Democrats’ Plan Offers $1,400 Stimulus Checks at Same Income Levels as Previous Rounds
Washington, DC, February 8, 2021 | Richard Rubin and Andrew Duehren, The Wall Street Journal
House Democrats released the biggest piece of their coronavirus relief bill late Monday, offering a measure that would extend a $400-a-week unemployment insurance payment through Aug. 29 and send $1,400 per-person payments to most households without lowering the income thresholds from earlier rounds.
Democrats have been debating whether to reduce those income levels, but the version headed for a Ways and Means Committee vote this week gives the full amounts to individuals with incomes up to $75,000 and married couples with incomes up to $150,000. The legislation also expands the child tax credit, broadens child-care assistance and bolsters tax credits for health insurance.
It will be combined with pieces advancing through other House committees with the aim of getting through the full House later this month. Together, the measures make up President Biden’s $1.9 trillion aid plan, which Democrats are trying to push quickly through Congress.
“Our nation is struggling, the virus is still not contained, and the American people are counting on Congress to meet this moment with bold, immediate action,” said Rep. Richard Neal (D., Mass.), the committee chairman whose panel will begin considering the bill on Wednesday.
Other sections of the relief plan will provide $130 billion in funding for K-12 schools, $40 billion for colleges and universities and $39 billion for child-care providers. Mr. Biden has also proposed offering funds for vaccine distribution, unemployment programs and state and local governments, among other measures.
The legislation will also incorporate a minimum-wage increase to $15 an hour, though some Democrats, including Mr. Biden, have questioned whether it would be possible to pass in the final legislation.
There are some changes from the president’s framework: The unemployment insurance extension goes through Aug. 29 instead of the end of September. And it doesn’t include provisions that Democrats have discussed that would tie further aid to economic conditions instead of set dates.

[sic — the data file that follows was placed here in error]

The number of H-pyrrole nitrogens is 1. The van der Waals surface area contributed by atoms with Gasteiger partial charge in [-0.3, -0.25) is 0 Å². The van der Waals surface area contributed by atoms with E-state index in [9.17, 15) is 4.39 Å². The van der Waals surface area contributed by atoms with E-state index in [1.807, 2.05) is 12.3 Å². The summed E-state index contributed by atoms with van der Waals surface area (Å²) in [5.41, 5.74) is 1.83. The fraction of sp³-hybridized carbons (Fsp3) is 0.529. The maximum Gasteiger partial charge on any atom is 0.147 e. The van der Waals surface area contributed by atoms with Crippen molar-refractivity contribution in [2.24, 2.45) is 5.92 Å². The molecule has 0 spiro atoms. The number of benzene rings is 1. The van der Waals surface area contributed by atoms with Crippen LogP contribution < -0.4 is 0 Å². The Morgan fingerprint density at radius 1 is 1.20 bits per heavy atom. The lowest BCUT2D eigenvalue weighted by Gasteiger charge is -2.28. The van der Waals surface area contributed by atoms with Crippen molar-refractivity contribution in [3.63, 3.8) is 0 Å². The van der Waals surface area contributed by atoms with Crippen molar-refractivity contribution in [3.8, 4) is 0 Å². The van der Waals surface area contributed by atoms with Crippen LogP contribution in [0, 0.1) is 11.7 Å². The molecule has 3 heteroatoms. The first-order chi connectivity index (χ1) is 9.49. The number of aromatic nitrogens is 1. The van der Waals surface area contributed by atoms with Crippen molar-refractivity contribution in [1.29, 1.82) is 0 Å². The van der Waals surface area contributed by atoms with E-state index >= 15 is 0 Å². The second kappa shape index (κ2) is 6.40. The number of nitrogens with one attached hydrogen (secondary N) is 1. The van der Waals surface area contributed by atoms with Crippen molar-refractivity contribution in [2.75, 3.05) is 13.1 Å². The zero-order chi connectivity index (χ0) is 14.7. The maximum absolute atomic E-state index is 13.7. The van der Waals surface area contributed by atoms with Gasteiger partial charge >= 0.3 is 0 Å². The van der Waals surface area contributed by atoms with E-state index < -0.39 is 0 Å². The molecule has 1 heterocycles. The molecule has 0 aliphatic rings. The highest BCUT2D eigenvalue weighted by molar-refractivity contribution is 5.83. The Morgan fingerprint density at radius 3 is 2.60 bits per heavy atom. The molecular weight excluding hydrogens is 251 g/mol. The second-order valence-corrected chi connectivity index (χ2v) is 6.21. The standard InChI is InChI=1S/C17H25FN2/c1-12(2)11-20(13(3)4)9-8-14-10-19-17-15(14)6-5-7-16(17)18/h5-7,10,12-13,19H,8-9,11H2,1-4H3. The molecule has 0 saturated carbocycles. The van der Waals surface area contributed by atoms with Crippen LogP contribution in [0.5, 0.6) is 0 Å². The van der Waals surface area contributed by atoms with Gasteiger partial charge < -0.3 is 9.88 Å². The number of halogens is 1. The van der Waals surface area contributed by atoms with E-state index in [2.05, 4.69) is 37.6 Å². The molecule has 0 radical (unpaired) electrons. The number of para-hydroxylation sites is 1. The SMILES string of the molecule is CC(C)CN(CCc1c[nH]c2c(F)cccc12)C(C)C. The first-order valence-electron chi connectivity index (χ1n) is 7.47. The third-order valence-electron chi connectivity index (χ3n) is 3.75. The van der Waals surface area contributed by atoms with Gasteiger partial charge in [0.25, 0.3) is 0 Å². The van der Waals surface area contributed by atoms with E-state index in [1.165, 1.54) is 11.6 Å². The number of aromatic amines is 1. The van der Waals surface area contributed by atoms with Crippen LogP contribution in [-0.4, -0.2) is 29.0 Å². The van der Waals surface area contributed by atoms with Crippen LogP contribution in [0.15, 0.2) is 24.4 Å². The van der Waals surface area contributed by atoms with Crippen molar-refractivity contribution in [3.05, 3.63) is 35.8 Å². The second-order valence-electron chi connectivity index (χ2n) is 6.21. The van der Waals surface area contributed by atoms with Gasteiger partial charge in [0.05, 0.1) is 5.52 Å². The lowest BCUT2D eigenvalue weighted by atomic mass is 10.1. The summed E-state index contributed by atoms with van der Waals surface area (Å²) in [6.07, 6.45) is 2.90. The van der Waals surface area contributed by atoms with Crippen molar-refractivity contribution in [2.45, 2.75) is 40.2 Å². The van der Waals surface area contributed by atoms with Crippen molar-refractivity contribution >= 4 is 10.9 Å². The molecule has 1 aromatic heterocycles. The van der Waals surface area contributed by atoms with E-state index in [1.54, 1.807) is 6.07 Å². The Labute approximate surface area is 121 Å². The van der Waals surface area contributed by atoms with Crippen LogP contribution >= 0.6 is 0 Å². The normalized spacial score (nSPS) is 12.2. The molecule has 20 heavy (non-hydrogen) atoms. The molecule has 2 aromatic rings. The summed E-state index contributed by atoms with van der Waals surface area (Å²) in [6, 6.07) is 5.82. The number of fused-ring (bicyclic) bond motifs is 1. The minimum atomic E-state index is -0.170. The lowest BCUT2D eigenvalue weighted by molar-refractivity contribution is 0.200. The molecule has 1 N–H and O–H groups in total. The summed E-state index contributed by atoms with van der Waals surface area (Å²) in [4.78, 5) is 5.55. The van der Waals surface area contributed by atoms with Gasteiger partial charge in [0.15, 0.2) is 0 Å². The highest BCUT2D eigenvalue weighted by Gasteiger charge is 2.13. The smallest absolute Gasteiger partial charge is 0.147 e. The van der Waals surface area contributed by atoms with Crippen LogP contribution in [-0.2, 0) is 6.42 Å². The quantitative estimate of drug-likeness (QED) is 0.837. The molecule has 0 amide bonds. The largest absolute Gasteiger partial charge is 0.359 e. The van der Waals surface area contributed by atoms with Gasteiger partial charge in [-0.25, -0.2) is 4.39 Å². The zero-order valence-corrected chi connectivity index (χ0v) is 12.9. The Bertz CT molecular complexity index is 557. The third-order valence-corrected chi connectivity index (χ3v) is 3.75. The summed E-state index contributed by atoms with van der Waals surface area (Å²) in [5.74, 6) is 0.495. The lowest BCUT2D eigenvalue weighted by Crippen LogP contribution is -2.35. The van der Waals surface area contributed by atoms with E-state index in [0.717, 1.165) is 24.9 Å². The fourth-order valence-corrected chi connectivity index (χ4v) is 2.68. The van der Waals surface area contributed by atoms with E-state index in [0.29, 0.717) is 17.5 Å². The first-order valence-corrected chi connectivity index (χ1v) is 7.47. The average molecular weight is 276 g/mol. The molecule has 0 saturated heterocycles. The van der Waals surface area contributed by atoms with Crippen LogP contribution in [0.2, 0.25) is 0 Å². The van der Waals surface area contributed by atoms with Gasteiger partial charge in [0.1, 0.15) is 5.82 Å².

Portions of the bill began to emerge on Monday, with House committees expected to release and mark up their sections of the legislation over the course of the week.
One of the largest pieces is the $1,400 payments, which are similar to the $1,200 checks issued after the March economic-relief law and the $600 payments issued after December’s law.
This round of payments would total $422 billion.
There are some key differences, however. This time around, children and adult dependents would be eligible for the full $1,400. Those adult dependents, including disabled adults and college students, haven’t been previously eligible.
A married couple with two children under 17 would get as much as $5,600, compared with $3,400 from the first round of payments and $2,400 in the second round. A single parent with a college student would get up to $2,800, compared with $1,200 from the first round and $600 in the second round.
Compared with previous versions, the payments phase out faster as incomes rise, responding to lawmakers’ concerns about higher-income households possibly getting money. According to a committee summary, individual payments go to zero once individual income reaches $100,000 and married couples’ payments go to zero when income hits $200,000.
Sen. Joe Manchin (D., W.Va.), a centrist Democrat whose support will be key to passing the legislation, had called for the payments to begin phasing down at $50,000 for individuals and $100,000 for couples. He said Monday that he would study the House bill. “I’m going to look at it, as long as we’re targeting to people that really need it,” he said.
Democrats from more expensive areas praised the move. “Working families in high-cost regions like the Bay Area are counting on the next round of economic impact payments and should not be left behind,” said Rep. Anna Eshoo (D., Calif.), who worked with Ways and Means member Mike Thompson (D., Calif.) to keep the $75,000 and $150,000 levels.